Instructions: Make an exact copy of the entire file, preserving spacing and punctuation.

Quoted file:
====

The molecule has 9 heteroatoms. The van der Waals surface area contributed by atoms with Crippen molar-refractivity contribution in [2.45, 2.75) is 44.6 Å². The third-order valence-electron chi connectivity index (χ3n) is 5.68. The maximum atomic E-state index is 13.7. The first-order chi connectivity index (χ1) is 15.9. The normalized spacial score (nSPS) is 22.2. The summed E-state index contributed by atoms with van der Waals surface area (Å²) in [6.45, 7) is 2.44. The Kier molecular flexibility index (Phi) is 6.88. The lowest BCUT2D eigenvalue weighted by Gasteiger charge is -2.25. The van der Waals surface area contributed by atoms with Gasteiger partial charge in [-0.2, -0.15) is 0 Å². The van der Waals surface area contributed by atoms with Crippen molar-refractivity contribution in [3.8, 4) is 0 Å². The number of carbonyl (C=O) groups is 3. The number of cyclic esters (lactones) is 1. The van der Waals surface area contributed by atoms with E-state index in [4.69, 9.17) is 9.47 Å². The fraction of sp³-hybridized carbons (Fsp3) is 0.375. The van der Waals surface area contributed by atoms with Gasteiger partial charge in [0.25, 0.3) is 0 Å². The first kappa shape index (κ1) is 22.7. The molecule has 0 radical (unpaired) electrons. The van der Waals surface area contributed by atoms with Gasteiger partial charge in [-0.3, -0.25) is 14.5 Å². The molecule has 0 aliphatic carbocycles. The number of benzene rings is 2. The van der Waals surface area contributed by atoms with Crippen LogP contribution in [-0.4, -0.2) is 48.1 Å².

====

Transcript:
The molecule has 9 heteroatoms. The van der Waals surface area contributed by atoms with Crippen molar-refractivity contribution in [2.45, 2.75) is 44.6 Å². The third-order valence-electron chi connectivity index (χ3n) is 5.68. The maximum atomic E-state index is 13.7. The first-order chi connectivity index (χ1) is 15.9. The normalized spacial score (nSPS) is 22.2. The summed E-state index contributed by atoms with van der Waals surface area (Å²) in [6.45, 7) is 2.44. The Kier molecular flexibility index (Phi) is 6.88. The lowest BCUT2D eigenvalue weighted by Gasteiger charge is -2.25. The van der Waals surface area contributed by atoms with Gasteiger partial charge in [-0.2, -0.15) is 0 Å². The van der Waals surface area contributed by atoms with Crippen molar-refractivity contribution in [3.8, 4) is 0 Å². The number of carbonyl (C=O) groups is 3. The number of cyclic esters (lactones) is 1. The van der Waals surface area contributed by atoms with E-state index in [4.69, 9.17) is 9.47 Å². The fraction of sp³-hybridized carbons (Fsp3) is 0.375. The van der Waals surface area contributed by atoms with Gasteiger partial charge in [0.25, 0.3) is 0 Å². The first kappa shape index (κ1) is 22.7. The molecule has 0 radical (unpaired) electrons. The van der Waals surface area contributed by atoms with Gasteiger partial charge in [-0.3, -0.25) is 14.5 Å². The molecule has 0 aliphatic carbocycles. The number of benzene rings is 2. The van der Waals surface area contributed by atoms with Crippen LogP contribution in [-0.4, -0.2) is 48.1 Å².